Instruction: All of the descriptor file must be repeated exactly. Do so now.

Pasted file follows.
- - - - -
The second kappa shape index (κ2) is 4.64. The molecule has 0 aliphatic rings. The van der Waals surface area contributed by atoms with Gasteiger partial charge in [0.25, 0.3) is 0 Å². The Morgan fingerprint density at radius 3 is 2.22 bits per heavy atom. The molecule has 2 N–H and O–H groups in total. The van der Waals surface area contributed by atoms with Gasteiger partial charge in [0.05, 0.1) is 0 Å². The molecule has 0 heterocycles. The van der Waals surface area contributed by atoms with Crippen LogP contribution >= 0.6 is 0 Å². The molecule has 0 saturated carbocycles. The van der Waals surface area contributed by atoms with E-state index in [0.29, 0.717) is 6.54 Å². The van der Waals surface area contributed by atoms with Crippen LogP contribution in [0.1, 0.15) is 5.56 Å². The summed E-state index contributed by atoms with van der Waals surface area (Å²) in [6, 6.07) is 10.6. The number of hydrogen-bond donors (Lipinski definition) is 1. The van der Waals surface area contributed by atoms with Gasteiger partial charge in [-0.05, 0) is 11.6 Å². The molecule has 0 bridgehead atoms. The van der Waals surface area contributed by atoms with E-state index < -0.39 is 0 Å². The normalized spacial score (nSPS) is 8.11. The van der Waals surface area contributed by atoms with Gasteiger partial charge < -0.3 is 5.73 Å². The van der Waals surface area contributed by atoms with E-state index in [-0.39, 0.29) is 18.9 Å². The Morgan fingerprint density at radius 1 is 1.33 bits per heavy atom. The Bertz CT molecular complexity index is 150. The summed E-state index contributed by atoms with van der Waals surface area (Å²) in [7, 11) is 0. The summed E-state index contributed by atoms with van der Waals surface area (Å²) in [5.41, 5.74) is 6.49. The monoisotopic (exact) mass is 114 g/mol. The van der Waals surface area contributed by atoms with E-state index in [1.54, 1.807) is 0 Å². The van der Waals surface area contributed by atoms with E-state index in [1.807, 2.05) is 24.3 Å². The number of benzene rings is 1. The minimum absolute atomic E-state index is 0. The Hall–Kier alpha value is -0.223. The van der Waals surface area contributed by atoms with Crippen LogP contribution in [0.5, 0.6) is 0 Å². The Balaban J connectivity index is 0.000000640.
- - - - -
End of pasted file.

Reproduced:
The second kappa shape index (κ2) is 4.64. The molecule has 0 aliphatic rings. The van der Waals surface area contributed by atoms with Gasteiger partial charge in [0.25, 0.3) is 0 Å². The Morgan fingerprint density at radius 3 is 2.22 bits per heavy atom. The molecule has 2 N–H and O–H groups in total. The van der Waals surface area contributed by atoms with Gasteiger partial charge in [0.05, 0.1) is 0 Å². The molecule has 0 heterocycles. The van der Waals surface area contributed by atoms with Crippen LogP contribution >= 0.6 is 0 Å². The molecule has 0 saturated carbocycles. The van der Waals surface area contributed by atoms with E-state index in [0.29, 0.717) is 6.54 Å². The van der Waals surface area contributed by atoms with Crippen LogP contribution in [0.1, 0.15) is 5.56 Å². The summed E-state index contributed by atoms with van der Waals surface area (Å²) in [6, 6.07) is 10.6. The number of hydrogen-bond donors (Lipinski definition) is 1. The van der Waals surface area contributed by atoms with Gasteiger partial charge in [-0.05, 0) is 11.6 Å². The molecule has 0 bridgehead atoms. The van der Waals surface area contributed by atoms with E-state index < -0.39 is 0 Å². The normalized spacial score (nSPS) is 8.11. The van der Waals surface area contributed by atoms with Gasteiger partial charge < -0.3 is 5.73 Å². The van der Waals surface area contributed by atoms with E-state index in [-0.39, 0.29) is 18.9 Å². The Morgan fingerprint density at radius 1 is 1.33 bits per heavy atom. The Bertz CT molecular complexity index is 150. The summed E-state index contributed by atoms with van der Waals surface area (Å²) in [7, 11) is 0. The summed E-state index contributed by atoms with van der Waals surface area (Å²) in [5.41, 5.74) is 6.49. The monoisotopic (exact) mass is 114 g/mol. The van der Waals surface area contributed by atoms with E-state index in [1.54, 1.807) is 0 Å². The van der Waals surface area contributed by atoms with E-state index in [1.807, 2.05) is 24.3 Å². The number of benzene rings is 1. The minimum absolute atomic E-state index is 0. The Hall–Kier alpha value is -0.223. The van der Waals surface area contributed by atoms with Crippen LogP contribution in [0.5, 0.6) is 0 Å². The Balaban J connectivity index is 0.000000640.